Doctoral Defense: Adrian Brown, PhD in Public Administration, 5/2/16, 10am

April 21, 2016

The Department of Public Administration is pleased to announce the upcoming doctoral dissertation defense:

Candidate:
Adrian G. Brown, PhD in Public Administration

Title:
E-GOVERNMENT IN U.S. CITIES: ENABLING ENGAGEMENT OR REINFORCING TRADITION

Date/Time:
Monday, May 2, 2016
10 am to noon

Location:
CUPPA Hall
Room 262
412 S. Peoria St. Chicago, IL 60607

Dissertation Committee:
Dr. Kelly LeRoux, Chair
Dr. Mary Feeney
Dr. Timothy Johnson
Dr. Yonghong Wu
Dr. Jon Gant
Dr. Karen Mossberger

Abstract:

This research examines the adoption of e-government information and
communication technologies (ICTs) for the purpose of promoting engagement and participation in municipalities in the United States. An important promise of ICTs is its potential to transform government by providing new forms of access to and participation in the policy process. Scholars from the early 2000s were optimistic about e-government development and progression, describing it as a process towards transformation. However, recent research concludes that the adoption of ICTs has been incremental with governments favoring the adoption of technologies that provide e-service or information over those that promote civic engagement and participation. Little is known about the factors that explain the adoption of transformative ICTs among U.S. cities or within departments in those cities. This study systematically investigates the predictors of adoption of ICTs that aim at e-participation using data from a national survey of government managers and content analysis of 500 city websites.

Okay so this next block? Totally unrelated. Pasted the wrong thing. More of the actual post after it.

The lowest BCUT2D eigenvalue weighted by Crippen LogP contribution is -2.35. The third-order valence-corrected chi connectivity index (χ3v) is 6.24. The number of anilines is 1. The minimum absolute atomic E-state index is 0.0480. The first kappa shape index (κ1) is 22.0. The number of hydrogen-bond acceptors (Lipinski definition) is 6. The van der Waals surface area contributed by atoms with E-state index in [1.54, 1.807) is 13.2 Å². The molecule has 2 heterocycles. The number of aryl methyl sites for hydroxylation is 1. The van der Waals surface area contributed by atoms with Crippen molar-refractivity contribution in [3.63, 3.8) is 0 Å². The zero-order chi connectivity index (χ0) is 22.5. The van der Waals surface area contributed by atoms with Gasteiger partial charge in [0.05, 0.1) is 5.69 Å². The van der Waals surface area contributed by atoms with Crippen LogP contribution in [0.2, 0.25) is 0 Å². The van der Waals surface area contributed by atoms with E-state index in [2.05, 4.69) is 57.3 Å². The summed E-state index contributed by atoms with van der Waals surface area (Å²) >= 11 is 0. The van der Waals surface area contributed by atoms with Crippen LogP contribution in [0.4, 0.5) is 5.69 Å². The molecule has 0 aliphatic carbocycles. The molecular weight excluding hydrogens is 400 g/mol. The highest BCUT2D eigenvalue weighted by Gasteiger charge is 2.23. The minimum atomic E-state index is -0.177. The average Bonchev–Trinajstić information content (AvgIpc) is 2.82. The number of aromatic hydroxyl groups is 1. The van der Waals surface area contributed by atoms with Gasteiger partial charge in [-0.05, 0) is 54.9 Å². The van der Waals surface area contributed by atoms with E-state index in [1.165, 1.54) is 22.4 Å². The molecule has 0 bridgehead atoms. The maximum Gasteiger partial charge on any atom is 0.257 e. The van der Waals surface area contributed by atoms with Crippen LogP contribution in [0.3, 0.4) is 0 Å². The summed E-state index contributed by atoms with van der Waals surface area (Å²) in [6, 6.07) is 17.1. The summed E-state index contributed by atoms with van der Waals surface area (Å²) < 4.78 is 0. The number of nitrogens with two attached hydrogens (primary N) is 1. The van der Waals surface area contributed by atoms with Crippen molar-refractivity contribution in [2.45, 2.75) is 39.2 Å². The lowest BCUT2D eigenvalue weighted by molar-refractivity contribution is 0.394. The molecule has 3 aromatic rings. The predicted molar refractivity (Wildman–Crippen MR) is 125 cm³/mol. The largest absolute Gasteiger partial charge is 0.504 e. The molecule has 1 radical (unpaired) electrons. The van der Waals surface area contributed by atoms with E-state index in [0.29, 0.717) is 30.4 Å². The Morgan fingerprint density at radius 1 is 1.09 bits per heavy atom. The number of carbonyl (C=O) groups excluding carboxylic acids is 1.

Regression analysis results indicate that organizational and institutional factors are important predictors of e-participation adoption, while environmental factors are not statistically significant. However, different kinds of organizational and institutional factors have varying effects on e-participation. Prior adoption of ICTs and some manager perceptions about adoption outcomes matter while organizational structure and perceptions of external pressures do not. This research supports recent finding that
suggest that municipalities are less likely to adopt e-participation ICTs and provides some support for theories of technology adoption in
government.

Alumni Testimonials

2012 MPA

Practical, versatile, foundational, relevant, transformational.

Support for Student Success